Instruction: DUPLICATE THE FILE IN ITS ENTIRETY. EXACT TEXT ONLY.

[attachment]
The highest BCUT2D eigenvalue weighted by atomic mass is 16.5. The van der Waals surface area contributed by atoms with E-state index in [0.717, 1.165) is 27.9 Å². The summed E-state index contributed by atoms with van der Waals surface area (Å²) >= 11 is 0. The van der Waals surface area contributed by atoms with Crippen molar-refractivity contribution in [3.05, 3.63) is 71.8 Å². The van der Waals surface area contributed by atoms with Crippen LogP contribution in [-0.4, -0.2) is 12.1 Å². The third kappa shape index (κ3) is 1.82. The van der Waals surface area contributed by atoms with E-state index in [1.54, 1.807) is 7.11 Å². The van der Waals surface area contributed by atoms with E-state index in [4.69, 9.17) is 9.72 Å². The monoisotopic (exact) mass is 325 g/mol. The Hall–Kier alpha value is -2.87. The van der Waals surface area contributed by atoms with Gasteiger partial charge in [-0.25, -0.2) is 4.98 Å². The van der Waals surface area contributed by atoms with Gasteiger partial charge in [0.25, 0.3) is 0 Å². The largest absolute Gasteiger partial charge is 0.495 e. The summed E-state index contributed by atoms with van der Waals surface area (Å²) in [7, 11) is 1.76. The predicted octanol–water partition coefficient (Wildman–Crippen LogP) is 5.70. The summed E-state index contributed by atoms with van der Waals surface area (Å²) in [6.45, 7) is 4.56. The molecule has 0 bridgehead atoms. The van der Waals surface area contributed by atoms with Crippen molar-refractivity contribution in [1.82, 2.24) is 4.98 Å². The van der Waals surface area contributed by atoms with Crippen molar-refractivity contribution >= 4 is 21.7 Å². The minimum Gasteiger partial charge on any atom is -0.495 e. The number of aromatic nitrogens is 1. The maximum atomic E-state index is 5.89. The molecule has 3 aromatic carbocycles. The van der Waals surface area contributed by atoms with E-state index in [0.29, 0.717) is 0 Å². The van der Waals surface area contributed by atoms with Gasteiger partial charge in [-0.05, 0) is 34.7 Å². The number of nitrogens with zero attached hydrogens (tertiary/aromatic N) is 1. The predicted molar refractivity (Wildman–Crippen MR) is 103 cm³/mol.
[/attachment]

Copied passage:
The highest BCUT2D eigenvalue weighted by atomic mass is 16.5. The van der Waals surface area contributed by atoms with E-state index in [0.717, 1.165) is 27.9 Å². The summed E-state index contributed by atoms with van der Waals surface area (Å²) >= 11 is 0. The van der Waals surface area contributed by atoms with Crippen molar-refractivity contribution in [3.05, 3.63) is 71.8 Å². The van der Waals surface area contributed by atoms with Crippen LogP contribution in [-0.4, -0.2) is 12.1 Å². The third kappa shape index (κ3) is 1.82. The van der Waals surface area contributed by atoms with E-state index in [1.54, 1.807) is 7.11 Å². The van der Waals surface area contributed by atoms with E-state index in [4.69, 9.17) is 9.72 Å². The monoisotopic (exact) mass is 325 g/mol. The Hall–Kier alpha value is -2.87. The van der Waals surface area contributed by atoms with Gasteiger partial charge in [-0.25, -0.2) is 4.98 Å². The van der Waals surface area contributed by atoms with Gasteiger partial charge in [0.25, 0.3) is 0 Å². The largest absolute Gasteiger partial charge is 0.495 e. The summed E-state index contributed by atoms with van der Waals surface area (Å²) in [7, 11) is 1.76. The predicted octanol–water partition coefficient (Wildman–Crippen LogP) is 5.70. The summed E-state index contributed by atoms with van der Waals surface area (Å²) in [6.45, 7) is 4.56. The molecule has 0 bridgehead atoms. The van der Waals surface area contributed by atoms with Crippen molar-refractivity contribution in [1.82, 2.24) is 4.98 Å². The van der Waals surface area contributed by atoms with Crippen molar-refractivity contribution >= 4 is 21.7 Å². The minimum Gasteiger partial charge on any atom is -0.495 e. The number of aromatic nitrogens is 1. The maximum atomic E-state index is 5.89. The molecule has 3 aromatic carbocycles. The van der Waals surface area contributed by atoms with E-state index in [0.29, 0.717) is 0 Å². The van der Waals surface area contributed by atoms with Gasteiger partial charge in [-0.05, 0) is 34.7 Å². The number of nitrogens with zero attached hydrogens (tertiary/aromatic N) is 1. The predicted molar refractivity (Wildman–Crippen MR) is 103 cm³/mol.